Carlos Slim, Mexicon telecom tycoon and the world's richest person, bought the only private Manhattan Fifth Avenue townhouse, a 20,000-square-foot mansion that's only 27 feet wide, for $44 million. Mexican billionaire Carlos Slim, pictured, has bought the only private Manhattan Fifth Avenue mansion for a cool $44 million. The Beaux Arts style townhouse is at 1009 Fifth Avenue, which is on the corner of East 82nd Street, right across the street from the Metropolitan Museum of Art. It's unclear whether the Mexican telecom tycoon, which Forbes lists as the world's richest person, worth an estimated $53 billion, will live in the townhouse or keep it as an investment.

Slim's real estate division has been purchasing property around New York City, last month scooping up an 11-story office building -- also on Fifth Avenue -- for $140 million. New York City Finance reported the transaction, which is likely one of the biggest deals in Manhattan this year.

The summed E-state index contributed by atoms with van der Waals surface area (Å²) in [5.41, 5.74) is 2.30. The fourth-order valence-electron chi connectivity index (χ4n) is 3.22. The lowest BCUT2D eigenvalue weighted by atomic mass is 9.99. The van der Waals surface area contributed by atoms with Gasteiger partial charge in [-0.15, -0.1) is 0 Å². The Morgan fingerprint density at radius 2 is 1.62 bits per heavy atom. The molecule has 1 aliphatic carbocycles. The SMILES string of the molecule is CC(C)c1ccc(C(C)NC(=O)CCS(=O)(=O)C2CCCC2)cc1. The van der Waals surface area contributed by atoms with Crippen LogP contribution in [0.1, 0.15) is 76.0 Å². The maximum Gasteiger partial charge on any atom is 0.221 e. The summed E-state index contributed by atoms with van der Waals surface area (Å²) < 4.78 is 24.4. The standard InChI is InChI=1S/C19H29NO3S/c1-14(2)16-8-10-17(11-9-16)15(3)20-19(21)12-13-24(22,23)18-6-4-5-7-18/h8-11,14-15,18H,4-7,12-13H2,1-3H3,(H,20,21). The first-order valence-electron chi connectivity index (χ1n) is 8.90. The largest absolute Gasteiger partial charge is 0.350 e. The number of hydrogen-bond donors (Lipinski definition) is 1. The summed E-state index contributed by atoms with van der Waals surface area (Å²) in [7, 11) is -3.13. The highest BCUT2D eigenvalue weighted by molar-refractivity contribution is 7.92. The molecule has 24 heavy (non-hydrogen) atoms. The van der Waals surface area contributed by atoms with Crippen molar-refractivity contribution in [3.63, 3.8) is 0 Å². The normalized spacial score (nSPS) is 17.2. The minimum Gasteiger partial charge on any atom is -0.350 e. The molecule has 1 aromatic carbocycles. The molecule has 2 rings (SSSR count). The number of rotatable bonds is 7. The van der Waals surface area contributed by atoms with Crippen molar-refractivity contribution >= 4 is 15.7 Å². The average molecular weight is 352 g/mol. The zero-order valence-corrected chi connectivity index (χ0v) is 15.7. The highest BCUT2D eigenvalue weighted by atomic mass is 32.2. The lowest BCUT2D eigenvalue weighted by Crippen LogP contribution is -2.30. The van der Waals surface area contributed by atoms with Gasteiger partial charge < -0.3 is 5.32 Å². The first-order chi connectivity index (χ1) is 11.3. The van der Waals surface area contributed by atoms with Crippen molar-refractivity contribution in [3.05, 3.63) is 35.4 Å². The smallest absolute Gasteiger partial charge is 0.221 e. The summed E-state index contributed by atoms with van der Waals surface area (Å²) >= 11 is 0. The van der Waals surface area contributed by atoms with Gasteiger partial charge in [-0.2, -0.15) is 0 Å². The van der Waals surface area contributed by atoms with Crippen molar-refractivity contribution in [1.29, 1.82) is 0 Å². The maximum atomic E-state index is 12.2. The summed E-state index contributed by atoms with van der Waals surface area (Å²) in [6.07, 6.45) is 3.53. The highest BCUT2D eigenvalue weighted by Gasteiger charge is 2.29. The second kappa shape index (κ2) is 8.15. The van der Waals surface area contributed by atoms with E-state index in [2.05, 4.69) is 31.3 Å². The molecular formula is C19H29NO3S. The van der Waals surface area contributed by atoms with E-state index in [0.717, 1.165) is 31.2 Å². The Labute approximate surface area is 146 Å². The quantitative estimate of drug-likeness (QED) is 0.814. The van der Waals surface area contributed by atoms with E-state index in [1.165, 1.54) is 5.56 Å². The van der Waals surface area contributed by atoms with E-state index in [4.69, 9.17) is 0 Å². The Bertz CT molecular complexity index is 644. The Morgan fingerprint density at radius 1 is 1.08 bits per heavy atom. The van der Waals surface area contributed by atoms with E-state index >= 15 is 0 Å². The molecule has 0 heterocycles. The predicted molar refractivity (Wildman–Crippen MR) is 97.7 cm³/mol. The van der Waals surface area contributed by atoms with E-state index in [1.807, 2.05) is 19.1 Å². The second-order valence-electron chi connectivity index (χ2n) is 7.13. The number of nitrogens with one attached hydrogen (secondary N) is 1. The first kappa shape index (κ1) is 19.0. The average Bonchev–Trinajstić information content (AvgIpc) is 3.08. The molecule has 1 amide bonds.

A Sign of Manhattan Real Estate Revival?

In the upper echelons of Manhattan's real estate community, the deal is a welcome sign of of life for a market that has been struggling along with the economy. Earlier this month, Manhattan residential firms reported that sales were picking up -- though they still remained slow -- and prices were stabilizing. The average luxury apartment in the city sells for more than $5 million.

Carlos Slim mansionSlim's historic property is known as the Duke Semans Mansion. It was originally the home of tobacco magnate Benjamin Duke and had been owned by descendents of the Duke family since it was built in 1901. The meticulously maintained narrow home, which boasts more than 19,000 square feet but is only 27 feet wide, includes eight levels, three terraces, 12 bedrooms and 11 fireplaces.

"This is one of the last remaining prized pieces of properties in Manhattan," says Leonard Steinberg, managing director of Prudential Douglas Elliman. "It has a tremendous history, architecture and location." The Sapir Organization listed the property for $50 million. Apparently, another bidder, reportedly from Russia, offered $37 million.

Similar properties around Manhattan that hearken to an era of opulence have been turned into museums or embassies, Steinberg says. "No one knows what he is going to do with it, but I suspect it would be a grandiose home for the world's richest person," he says.

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